So to mitigate against this, use Google Page Speed Tool to evaluate your site before and after the migration and get your developers to follow the recommendations for improvements.
If you do have to change any URLs then you will need to have a permanent 301 redirect in place for every page.
Don’t just redirect every page to the homepage or you’ll be making the path for both users and search engines far less relevant. And if you didn’t guess by now, that will result in a loss of rankings, traffic and revenue.
You can use a free redirect checker to make sure your redirects are redirecting correctly and using permanent 301s and not temporary 302s. You need to watch out for 302 redirects as they behave like 301 redirects to a user but pass on absolutely no value from an eCommerce SEO perspective. And yes, that will lead to a loss in rankings, traffic and revenue.
As part of your new website requirements, having a XML sitemap at the best practice location of yourdomain.com/sitemap.xml would be ideal. Then as soon as the new site goes live you can add your new sitemap into your Google Search Console and Bing Webmaster Tools accounts and invite the search engines to recrawl your site ASAP.
You can then monitor for any issues and work with your development team to sort out any 404 errors or redirects that have gone awry.
Make sure it’s all hands on deck for the day of your site migration and don’t let any project stakeholders disappear off anywhere for at least a few business days afterwards. You’ll need to complete live testing and check every page is as it should be.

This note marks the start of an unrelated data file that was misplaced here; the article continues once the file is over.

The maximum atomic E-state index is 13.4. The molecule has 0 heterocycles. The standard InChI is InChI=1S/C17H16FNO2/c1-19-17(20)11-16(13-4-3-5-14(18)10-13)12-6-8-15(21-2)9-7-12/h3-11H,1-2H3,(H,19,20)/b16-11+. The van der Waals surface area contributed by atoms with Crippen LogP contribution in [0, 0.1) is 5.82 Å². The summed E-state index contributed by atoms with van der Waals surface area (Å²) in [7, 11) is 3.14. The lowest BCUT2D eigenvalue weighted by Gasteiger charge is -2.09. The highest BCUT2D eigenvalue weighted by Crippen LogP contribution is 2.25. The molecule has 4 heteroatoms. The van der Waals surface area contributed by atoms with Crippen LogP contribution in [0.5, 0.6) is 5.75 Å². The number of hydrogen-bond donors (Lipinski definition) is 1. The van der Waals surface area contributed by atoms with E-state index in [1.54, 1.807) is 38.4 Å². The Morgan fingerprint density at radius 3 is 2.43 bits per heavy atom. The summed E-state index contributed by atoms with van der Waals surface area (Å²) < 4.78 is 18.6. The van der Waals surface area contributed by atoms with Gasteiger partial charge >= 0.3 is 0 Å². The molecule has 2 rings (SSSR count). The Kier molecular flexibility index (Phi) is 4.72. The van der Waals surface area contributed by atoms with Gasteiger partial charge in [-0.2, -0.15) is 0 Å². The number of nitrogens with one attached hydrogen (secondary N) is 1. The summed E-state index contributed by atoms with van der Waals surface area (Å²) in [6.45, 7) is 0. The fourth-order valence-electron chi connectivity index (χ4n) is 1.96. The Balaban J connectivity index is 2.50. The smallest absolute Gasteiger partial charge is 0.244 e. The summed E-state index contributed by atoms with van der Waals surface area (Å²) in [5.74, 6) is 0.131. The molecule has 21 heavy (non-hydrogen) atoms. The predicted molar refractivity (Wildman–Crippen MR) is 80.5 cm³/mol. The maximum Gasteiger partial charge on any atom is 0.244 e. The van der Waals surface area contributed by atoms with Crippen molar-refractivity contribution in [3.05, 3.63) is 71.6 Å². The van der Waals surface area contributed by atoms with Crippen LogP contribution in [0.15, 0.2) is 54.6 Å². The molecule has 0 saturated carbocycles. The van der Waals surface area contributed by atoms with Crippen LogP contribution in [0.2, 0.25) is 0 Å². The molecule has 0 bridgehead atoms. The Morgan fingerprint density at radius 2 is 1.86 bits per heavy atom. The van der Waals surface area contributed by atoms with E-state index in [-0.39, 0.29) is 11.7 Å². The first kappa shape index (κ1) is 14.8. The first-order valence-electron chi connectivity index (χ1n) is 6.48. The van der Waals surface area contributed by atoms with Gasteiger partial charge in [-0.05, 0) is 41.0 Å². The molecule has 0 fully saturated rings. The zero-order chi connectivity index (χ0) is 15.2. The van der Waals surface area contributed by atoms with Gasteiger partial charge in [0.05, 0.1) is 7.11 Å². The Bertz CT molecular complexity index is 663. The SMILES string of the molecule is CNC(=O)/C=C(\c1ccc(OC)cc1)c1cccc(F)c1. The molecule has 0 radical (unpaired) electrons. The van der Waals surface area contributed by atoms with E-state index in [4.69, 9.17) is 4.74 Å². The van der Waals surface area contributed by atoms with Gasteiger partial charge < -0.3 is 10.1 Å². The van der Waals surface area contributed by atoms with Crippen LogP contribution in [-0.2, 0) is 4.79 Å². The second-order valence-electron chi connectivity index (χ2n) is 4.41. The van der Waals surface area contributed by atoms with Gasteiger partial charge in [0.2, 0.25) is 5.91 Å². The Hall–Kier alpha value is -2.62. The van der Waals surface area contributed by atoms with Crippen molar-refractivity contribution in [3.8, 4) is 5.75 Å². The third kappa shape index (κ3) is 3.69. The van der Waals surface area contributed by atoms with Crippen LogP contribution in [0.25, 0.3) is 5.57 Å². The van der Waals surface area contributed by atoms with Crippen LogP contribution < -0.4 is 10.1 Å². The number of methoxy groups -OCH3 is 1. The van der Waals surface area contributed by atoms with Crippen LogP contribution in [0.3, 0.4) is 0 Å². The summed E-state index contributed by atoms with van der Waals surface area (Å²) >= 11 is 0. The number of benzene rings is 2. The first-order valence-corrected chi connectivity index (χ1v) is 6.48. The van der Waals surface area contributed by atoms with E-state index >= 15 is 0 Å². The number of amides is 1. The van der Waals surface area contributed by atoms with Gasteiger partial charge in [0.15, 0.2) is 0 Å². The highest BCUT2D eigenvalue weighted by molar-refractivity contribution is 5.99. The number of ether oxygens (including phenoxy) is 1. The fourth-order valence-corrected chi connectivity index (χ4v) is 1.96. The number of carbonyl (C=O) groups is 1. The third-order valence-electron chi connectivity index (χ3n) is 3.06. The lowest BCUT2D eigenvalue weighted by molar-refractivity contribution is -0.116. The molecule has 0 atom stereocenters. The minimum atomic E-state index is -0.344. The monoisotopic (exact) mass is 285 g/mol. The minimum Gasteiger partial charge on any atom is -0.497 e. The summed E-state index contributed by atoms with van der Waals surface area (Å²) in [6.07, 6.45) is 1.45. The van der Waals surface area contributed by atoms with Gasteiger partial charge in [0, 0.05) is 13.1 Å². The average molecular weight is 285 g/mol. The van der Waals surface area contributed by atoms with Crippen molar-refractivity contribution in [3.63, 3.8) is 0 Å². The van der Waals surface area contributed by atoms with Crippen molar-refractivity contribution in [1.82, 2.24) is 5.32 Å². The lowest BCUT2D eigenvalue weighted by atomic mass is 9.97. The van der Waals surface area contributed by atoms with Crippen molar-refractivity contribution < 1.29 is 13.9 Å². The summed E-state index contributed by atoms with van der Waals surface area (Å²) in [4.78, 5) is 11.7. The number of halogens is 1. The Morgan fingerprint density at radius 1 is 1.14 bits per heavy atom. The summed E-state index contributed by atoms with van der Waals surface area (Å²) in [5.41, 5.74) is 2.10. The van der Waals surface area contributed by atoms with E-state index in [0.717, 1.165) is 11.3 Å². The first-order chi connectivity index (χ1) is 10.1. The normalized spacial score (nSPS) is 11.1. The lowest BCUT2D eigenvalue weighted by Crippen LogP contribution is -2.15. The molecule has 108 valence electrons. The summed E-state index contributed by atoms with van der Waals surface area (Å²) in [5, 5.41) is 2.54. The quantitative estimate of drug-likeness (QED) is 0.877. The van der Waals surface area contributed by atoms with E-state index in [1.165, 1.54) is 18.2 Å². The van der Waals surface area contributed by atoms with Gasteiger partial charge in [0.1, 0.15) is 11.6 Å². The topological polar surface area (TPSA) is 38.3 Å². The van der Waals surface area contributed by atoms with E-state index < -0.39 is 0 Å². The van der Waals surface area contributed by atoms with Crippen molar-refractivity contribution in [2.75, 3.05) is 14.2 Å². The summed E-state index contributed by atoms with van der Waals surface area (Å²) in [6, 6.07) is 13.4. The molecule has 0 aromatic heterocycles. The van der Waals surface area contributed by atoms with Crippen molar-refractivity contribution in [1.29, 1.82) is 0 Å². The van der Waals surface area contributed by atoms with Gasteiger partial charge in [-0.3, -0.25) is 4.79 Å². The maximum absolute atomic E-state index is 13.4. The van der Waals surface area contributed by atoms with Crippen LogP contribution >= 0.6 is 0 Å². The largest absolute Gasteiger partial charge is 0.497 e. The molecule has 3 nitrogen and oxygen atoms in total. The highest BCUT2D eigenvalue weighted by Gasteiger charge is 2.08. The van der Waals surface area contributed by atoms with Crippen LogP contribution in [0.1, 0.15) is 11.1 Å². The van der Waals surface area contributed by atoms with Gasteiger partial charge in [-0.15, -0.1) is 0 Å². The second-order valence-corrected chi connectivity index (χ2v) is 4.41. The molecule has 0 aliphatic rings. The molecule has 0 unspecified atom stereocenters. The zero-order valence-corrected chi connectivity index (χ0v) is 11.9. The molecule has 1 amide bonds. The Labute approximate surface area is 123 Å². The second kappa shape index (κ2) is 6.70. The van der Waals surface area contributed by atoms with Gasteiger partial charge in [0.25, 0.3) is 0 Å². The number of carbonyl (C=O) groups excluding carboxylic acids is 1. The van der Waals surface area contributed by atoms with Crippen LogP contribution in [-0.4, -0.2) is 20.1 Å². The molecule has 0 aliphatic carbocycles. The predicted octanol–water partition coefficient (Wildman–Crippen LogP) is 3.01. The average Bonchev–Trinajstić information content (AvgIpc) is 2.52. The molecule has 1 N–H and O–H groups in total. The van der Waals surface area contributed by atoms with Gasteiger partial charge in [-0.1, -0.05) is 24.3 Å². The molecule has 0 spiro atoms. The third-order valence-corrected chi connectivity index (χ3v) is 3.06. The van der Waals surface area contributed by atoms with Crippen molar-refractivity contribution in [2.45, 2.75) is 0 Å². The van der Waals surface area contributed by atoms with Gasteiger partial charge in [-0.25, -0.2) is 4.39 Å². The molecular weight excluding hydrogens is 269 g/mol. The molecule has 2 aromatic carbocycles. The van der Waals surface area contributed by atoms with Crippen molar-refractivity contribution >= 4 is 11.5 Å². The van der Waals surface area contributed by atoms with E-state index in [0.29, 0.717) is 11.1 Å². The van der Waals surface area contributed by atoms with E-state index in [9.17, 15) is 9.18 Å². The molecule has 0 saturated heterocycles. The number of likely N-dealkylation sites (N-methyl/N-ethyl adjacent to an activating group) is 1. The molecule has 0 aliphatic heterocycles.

21. Custom 404 page
Another website requirement that you will need to maximise your eCommerce SEO is a custom 404 page.
Then just in case any user or search engine spider ends up on an old page that hasn’t redirected correctly or happens to follow a link from the search results in the middle of the move, they will instead land on this page.
To enable the user or search engine spider to continue their journey from where they were expecting to arrive and where you want them to go, you should include the following on your custom 404 page:
- Text link to the homepage – to enable search engine spiders to continue to crawl your site so as many pages of your site are included in search results as possible
- Search box – to enable users to find the page they wanted and go on to buy the product they were looking for (or something similar)
You can also include text links to popular pages, your main navigation and a friendly message. But ignore the text link to your homepage and search box at the peril of your eCommerce SEO revenue!
Before you migrate to your new site, brand, platform or domain do use the same Google Analytics account code as your old website. That way you will have a seamless transition and be able to easily compare your new SEO traffic, eCommerce SEO revenue and other SEO metrics from before and after your migration.
After your new website has migrated, do check your yourdomain.com/robots.txt file to see that there are no “disallow” lines of code left in post launch that shouldn’t be there.
It is very common for eCommerce agencies to hide your new site from being indexed whilst its in development which makes perfect sense. This is also the most popular reason we receive emergency calls from frantic entrepreneurs and marketing teams after their eCommerce SEO revenue has dropped off a cliff after go live.
Final eCommerce SEO migration thoughts
The impact of your website migration on your eCommerce SEO may not be seen straight away as it depends how quickly Google and other search engines come back to recrawl your site.
You will typically start to see some impact straight away but the repercussions of your eCommerce SEO migration will be felt for many months afterwards. So we recommend that you continue to monitor your SEO rankings, traffic and revenue against your benchmarks and use this checklist to identify any issues.
For further eCommerce SEO migration advice please get in touch.